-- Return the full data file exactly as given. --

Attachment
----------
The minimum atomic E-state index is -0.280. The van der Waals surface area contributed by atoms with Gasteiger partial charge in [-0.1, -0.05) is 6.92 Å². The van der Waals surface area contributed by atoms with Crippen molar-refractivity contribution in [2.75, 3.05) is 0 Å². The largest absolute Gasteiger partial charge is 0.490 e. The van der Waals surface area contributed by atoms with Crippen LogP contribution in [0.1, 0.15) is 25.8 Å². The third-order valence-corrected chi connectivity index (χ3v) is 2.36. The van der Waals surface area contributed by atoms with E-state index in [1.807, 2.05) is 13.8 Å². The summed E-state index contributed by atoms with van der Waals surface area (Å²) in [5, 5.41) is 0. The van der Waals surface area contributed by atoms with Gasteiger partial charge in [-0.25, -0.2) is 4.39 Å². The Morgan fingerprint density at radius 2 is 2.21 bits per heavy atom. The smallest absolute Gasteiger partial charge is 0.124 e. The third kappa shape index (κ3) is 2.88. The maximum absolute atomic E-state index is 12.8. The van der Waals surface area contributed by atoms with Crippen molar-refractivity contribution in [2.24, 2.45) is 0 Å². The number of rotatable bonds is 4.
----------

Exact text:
The minimum atomic E-state index is -0.280. The van der Waals surface area contributed by atoms with Gasteiger partial charge in [-0.1, -0.05) is 6.92 Å². The van der Waals surface area contributed by atoms with Crippen molar-refractivity contribution in [2.75, 3.05) is 0 Å². The largest absolute Gasteiger partial charge is 0.490 e. The van der Waals surface area contributed by atoms with Crippen LogP contribution in [0.1, 0.15) is 25.8 Å². The third-order valence-corrected chi connectivity index (χ3v) is 2.36. The van der Waals surface area contributed by atoms with E-state index in [1.807, 2.05) is 13.8 Å². The summed E-state index contributed by atoms with van der Waals surface area (Å²) in [5, 5.41) is 0. The van der Waals surface area contributed by atoms with Gasteiger partial charge in [-0.25, -0.2) is 4.39 Å². The Morgan fingerprint density at radius 2 is 2.21 bits per heavy atom. The smallest absolute Gasteiger partial charge is 0.124 e. The third kappa shape index (κ3) is 2.88. The maximum absolute atomic E-state index is 12.8. The van der Waals surface area contributed by atoms with Crippen molar-refractivity contribution in [2.24, 2.45) is 0 Å². The number of rotatable bonds is 4.